NORFOLK, Va. — The Chesapeake Bay is a treasure. Its miles and miles of shoreline remind us we are Tidewater. The Bay welcomes us home. It's an economic driver for our region and it's also a vulnerable and sophisticated ecosystem being threatened by plastic.
Along a small stretch of shoreline in Portsmouth, we found a smorgasbord of trash.
"You can see everything from water bottles to plastic bags," said Chris Moore with the Chesapeake Bay Foundation. We found a sneaker, dozens of construction hard hats, even a traffic drum. Every bit of trash we saw as we walked the shoreline was the ugly side of our reliance on plastics.
"What we're seeing is only a very small part of the problem," Moore told us.
The bigger problem is some of these larger plastic objects will break down here in the hot sun. Some of the trash will end up back in the bay to be torn apart by tides, forming microplastics.
The tiny specks of plastic -- some invisible to the naked eye -- pose a significant risk to a host of juvenile finfish found in the Chesapeake Bay. There are concerns that oysters and clams may be trying to filter microplastics and cannot.
Microplastic contamination is not just a concern for the environment. A 2016 study showed the commercial seafood industry in Virginia and Maryland contributed $1.4 billion in sales and 30,000 jobs to the local economy.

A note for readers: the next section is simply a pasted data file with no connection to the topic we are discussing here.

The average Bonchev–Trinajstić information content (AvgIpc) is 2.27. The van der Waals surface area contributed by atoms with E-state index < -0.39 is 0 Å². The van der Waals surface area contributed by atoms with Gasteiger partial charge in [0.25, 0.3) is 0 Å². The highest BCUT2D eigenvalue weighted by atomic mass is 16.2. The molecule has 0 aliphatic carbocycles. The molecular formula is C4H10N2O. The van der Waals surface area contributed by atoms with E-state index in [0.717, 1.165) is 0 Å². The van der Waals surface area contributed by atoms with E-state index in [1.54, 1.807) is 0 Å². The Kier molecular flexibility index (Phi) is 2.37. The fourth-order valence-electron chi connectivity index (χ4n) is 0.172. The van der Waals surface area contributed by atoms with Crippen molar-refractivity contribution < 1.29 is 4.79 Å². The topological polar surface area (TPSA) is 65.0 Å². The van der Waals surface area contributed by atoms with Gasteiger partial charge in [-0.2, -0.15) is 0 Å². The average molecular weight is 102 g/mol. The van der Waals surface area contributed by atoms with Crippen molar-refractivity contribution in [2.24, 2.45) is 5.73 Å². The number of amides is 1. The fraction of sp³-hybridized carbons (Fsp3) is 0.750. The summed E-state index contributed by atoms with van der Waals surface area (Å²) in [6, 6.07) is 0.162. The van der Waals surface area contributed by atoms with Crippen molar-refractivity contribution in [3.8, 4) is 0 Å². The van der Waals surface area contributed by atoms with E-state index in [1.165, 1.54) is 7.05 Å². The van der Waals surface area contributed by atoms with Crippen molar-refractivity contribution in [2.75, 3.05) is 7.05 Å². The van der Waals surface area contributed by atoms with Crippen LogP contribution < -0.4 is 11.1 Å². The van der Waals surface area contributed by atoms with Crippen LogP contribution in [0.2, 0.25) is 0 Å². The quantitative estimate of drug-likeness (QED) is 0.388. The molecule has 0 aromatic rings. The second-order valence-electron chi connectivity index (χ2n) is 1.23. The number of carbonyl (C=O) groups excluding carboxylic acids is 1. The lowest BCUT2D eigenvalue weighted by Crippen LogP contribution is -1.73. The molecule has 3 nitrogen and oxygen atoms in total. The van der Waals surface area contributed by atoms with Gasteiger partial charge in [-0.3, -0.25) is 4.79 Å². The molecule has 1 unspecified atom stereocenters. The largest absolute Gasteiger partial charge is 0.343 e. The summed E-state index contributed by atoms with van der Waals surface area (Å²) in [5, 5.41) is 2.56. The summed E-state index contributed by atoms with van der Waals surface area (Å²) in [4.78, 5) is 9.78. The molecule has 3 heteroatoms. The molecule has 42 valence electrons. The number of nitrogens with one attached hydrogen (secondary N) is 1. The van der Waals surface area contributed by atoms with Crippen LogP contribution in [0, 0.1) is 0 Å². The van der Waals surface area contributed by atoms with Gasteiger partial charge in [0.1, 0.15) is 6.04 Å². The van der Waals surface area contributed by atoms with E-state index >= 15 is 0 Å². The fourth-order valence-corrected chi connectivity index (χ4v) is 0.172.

"Education is so important, making sure things don't blow into our waterways, don't blow into our storm system. Unfortunately, when they do, they end up in places like this," Moore said.
Meredith Evans Seeley is an expert in microplastics with the Virginia Institute of Marine Sciences.
"I think what we know is that they're everywhere," Evans Seeley told us, adding the contaminant is persistent in the environment. "They may change in shape and become smaller and fragment a bit over time but for the most part, they're here to stay, and what's more concerning their sources are not decreasing," Evans Seeley says.
Microplastic contamination first showed up in the Chesapeake Bay 10 years ago, and scientists say it may take another decade to know for sure the full impact on the creatures who live in the Bay, perhaps even on you and me.
"We don't really know how it works its way up the food chain. Mainly the pieces of plastic that are most likely to make it up the food chain are really tiny," Evans Seeley said.
The Chesapeake Bay Foundation says it has yet to study the amount of plastics in the Bay. All of the trash on our shorelines and in our waters once belonged to someone who lost it, tossed it, or simply wasn't careful enough.
The pandemic has created another challenge; all of these masks we wear are a potential source of microplastics.
New technologies are being developed to better catch plastics before they end up here, and local researchers are working on things like more environmentally-friendly gunshot shells.
But for now, if we don't want plastics in birds and fish, much of that is on us.